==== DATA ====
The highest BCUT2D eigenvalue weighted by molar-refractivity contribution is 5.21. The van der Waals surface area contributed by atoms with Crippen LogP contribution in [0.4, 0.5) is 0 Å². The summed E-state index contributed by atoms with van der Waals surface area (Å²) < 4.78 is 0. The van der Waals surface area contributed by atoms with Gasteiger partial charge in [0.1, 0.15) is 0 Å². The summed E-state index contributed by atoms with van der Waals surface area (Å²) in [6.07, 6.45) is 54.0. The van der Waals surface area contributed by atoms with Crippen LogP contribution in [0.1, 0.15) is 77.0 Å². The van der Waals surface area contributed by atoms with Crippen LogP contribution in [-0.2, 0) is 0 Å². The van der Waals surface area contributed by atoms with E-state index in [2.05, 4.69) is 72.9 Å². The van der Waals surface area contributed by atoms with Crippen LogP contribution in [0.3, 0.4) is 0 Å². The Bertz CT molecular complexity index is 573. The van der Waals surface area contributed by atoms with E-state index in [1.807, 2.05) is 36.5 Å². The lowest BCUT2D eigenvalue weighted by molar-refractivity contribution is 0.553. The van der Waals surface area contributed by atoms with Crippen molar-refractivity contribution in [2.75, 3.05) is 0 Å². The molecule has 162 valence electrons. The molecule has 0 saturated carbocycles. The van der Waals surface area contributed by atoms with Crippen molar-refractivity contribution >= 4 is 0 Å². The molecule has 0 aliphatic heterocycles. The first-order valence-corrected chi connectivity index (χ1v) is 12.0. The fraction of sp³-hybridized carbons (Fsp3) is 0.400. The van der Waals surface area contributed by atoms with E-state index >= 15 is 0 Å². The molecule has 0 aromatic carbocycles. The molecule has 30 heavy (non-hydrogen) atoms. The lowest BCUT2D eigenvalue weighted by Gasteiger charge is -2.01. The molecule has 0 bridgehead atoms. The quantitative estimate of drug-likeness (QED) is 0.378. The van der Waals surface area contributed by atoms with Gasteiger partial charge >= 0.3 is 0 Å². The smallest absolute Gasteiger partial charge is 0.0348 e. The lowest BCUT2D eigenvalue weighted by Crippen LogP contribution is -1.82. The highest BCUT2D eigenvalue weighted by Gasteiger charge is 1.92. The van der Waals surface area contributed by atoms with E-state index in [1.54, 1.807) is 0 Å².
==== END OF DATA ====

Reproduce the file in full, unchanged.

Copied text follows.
The highest BCUT2D eigenvalue weighted by molar-refractivity contribution is 5.21. The van der Waals surface area contributed by atoms with Crippen LogP contribution in [0.4, 0.5) is 0 Å². The summed E-state index contributed by atoms with van der Waals surface area (Å²) < 4.78 is 0. The van der Waals surface area contributed by atoms with Gasteiger partial charge in [0.1, 0.15) is 0 Å². The summed E-state index contributed by atoms with van der Waals surface area (Å²) in [6.07, 6.45) is 54.0. The van der Waals surface area contributed by atoms with Crippen LogP contribution in [0.1, 0.15) is 77.0 Å². The van der Waals surface area contributed by atoms with Crippen LogP contribution in [-0.2, 0) is 0 Å². The van der Waals surface area contributed by atoms with E-state index in [2.05, 4.69) is 72.9 Å². The van der Waals surface area contributed by atoms with Crippen LogP contribution in [0.3, 0.4) is 0 Å². The Bertz CT molecular complexity index is 573. The van der Waals surface area contributed by atoms with E-state index in [1.807, 2.05) is 36.5 Å². The lowest BCUT2D eigenvalue weighted by molar-refractivity contribution is 0.553. The van der Waals surface area contributed by atoms with Crippen molar-refractivity contribution in [2.75, 3.05) is 0 Å². The molecule has 162 valence electrons. The molecule has 0 saturated carbocycles. The van der Waals surface area contributed by atoms with Crippen molar-refractivity contribution >= 4 is 0 Å². The molecule has 0 aliphatic heterocycles. The first-order valence-corrected chi connectivity index (χ1v) is 12.0. The fraction of sp³-hybridized carbons (Fsp3) is 0.400. The van der Waals surface area contributed by atoms with E-state index >= 15 is 0 Å². The molecule has 0 aromatic carbocycles. The molecule has 30 heavy (non-hydrogen) atoms. The lowest BCUT2D eigenvalue weighted by Gasteiger charge is -2.01. The molecule has 0 bridgehead atoms. The quantitative estimate of drug-likeness (QED) is 0.378. The van der Waals surface area contributed by atoms with Gasteiger partial charge >= 0.3 is 0 Å². The smallest absolute Gasteiger partial charge is 0.0348 e. The lowest BCUT2D eigenvalue weighted by Crippen LogP contribution is -1.82. The highest BCUT2D eigenvalue weighted by Gasteiger charge is 1.92. The van der Waals surface area contributed by atoms with E-state index in [1.54, 1.807) is 0 Å².